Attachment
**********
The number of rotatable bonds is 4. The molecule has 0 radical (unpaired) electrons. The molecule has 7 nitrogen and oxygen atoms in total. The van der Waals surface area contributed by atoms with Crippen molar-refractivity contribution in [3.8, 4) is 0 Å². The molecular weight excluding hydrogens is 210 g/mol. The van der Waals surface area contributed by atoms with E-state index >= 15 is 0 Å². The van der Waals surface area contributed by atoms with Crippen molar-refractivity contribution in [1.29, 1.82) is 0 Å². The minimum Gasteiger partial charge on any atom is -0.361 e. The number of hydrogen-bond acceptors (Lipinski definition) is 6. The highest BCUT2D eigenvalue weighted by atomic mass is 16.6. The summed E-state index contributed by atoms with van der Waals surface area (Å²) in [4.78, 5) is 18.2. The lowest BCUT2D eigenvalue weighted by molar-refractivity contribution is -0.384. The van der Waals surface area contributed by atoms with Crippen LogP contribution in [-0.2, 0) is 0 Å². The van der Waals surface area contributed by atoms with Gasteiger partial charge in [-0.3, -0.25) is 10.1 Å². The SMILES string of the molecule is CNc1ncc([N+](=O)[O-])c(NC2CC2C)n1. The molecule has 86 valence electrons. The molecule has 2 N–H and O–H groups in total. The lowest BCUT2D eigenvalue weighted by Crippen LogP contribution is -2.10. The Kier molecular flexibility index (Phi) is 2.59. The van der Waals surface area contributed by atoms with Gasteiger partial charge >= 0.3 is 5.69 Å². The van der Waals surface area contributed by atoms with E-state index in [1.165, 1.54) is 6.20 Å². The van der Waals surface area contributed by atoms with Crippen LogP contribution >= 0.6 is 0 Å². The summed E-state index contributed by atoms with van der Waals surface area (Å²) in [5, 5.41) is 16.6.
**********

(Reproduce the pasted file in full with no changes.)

The number of rotatable bonds is 4. The molecule has 0 radical (unpaired) electrons. The molecule has 7 nitrogen and oxygen atoms in total. The van der Waals surface area contributed by atoms with Crippen molar-refractivity contribution in [3.8, 4) is 0 Å². The molecular weight excluding hydrogens is 210 g/mol. The van der Waals surface area contributed by atoms with E-state index >= 15 is 0 Å². The van der Waals surface area contributed by atoms with Crippen molar-refractivity contribution in [1.29, 1.82) is 0 Å². The minimum Gasteiger partial charge on any atom is -0.361 e. The number of hydrogen-bond acceptors (Lipinski definition) is 6. The highest BCUT2D eigenvalue weighted by atomic mass is 16.6. The summed E-state index contributed by atoms with van der Waals surface area (Å²) in [4.78, 5) is 18.2. The lowest BCUT2D eigenvalue weighted by molar-refractivity contribution is -0.384. The van der Waals surface area contributed by atoms with Crippen LogP contribution in [-0.2, 0) is 0 Å². The van der Waals surface area contributed by atoms with Gasteiger partial charge in [-0.3, -0.25) is 10.1 Å². The SMILES string of the molecule is CNc1ncc([N+](=O)[O-])c(NC2CC2C)n1. The molecule has 86 valence electrons. The molecule has 2 N–H and O–H groups in total. The lowest BCUT2D eigenvalue weighted by Crippen LogP contribution is -2.10. The Kier molecular flexibility index (Phi) is 2.59. The van der Waals surface area contributed by atoms with Gasteiger partial charge >= 0.3 is 5.69 Å². The van der Waals surface area contributed by atoms with E-state index in [1.165, 1.54) is 6.20 Å². The van der Waals surface area contributed by atoms with Crippen LogP contribution >= 0.6 is 0 Å². The summed E-state index contributed by atoms with van der Waals surface area (Å²) in [5, 5.41) is 16.6.